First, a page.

Meat substitutes are becoming increasingly popular with consumers’ concern towards animal welfare and the environment. Now, Israeli startup Redefine Meat unveils the world’s first Alt-Steak plant-based products that mimic real beef, with market testing at selected high-end restaurants to start later this year.
The company says that currently, more than 50 billion kg of beef is consumed annually worldwide, and, unfortunately, demand continues to increase. “Just one kilogram of beef requires 25 kg of feed, 20,000 liters of water, and produces 22 kg of greenhouse gases.” But the company intends to contribute its grain of sand to change this situation.
Redefine Meat explains that with its technology and the use of natural and sustainable ingredients, it can produce a vegetable alternative that perfectly mimics the appearance, texture, and flavor of animal meat. They can be produced in terms of quantities and costs for a large-scale launch.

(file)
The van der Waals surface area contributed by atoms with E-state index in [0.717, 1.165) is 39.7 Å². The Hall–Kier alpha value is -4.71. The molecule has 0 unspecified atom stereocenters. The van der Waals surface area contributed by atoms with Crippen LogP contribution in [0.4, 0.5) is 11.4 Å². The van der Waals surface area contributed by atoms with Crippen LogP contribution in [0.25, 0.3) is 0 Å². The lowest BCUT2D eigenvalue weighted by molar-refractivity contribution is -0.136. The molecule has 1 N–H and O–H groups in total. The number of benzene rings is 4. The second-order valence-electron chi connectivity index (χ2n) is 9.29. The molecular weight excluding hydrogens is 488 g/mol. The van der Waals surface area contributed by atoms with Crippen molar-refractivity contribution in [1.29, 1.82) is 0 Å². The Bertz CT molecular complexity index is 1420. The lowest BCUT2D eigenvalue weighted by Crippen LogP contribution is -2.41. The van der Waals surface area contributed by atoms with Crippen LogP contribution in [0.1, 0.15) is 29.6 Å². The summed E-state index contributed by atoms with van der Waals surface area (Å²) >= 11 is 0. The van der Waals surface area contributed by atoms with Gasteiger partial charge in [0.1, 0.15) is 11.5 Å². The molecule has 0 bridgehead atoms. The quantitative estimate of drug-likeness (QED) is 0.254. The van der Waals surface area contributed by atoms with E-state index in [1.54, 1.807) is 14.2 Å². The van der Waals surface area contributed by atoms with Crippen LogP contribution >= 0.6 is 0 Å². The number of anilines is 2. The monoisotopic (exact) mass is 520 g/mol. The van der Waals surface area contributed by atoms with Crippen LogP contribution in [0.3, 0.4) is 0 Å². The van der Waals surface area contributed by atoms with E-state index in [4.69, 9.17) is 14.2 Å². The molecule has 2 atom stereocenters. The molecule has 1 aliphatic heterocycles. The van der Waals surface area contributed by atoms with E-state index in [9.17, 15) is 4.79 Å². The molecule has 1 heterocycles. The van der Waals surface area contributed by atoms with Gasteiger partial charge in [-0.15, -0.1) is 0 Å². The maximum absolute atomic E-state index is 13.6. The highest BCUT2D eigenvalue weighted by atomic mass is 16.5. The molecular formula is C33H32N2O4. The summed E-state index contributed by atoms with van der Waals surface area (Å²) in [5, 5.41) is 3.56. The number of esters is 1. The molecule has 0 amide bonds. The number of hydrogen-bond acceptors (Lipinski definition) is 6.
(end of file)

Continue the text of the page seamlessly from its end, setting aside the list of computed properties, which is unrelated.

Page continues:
The Alt-Steak products are produced layers by layer using the company‘s patent-pending 3D meat printing technology and Alt-Muscle, Alt-Fat, and Alt-Blood plant-based formulations. By printing with multiple ingredients, Redefine Meat can create sustainable, protein-rich, and cholesterol-free steaks that look and taste like beef.
Like the rest of the companies such as Beyond Meat or Impossible Foods that offer vegetable alternatives to meat, Redefine Meat presents its 3D-printed meat as more sustainable and respectful with the environment. Its environmental impact is 95% less than that of animal meat; it is healthier and also affordable.
In the 3D-printed steak development, chefs, butchers, food technologists, and other experts have worked together to map all the parameters – like texture, juiciness, fat distribution, mouthfeel, etc. – of traditional meat and transfer them to vegetable meat.
As we have already mentioned, Redefine Meat will first test its alternative steak in high-end restaurants this year before. Taking into account the feedback from renowned chefs and butchers, the company will ramp up the production of its 3D meat printers and Alt-Steak formulations ahead of market distribution in 2021.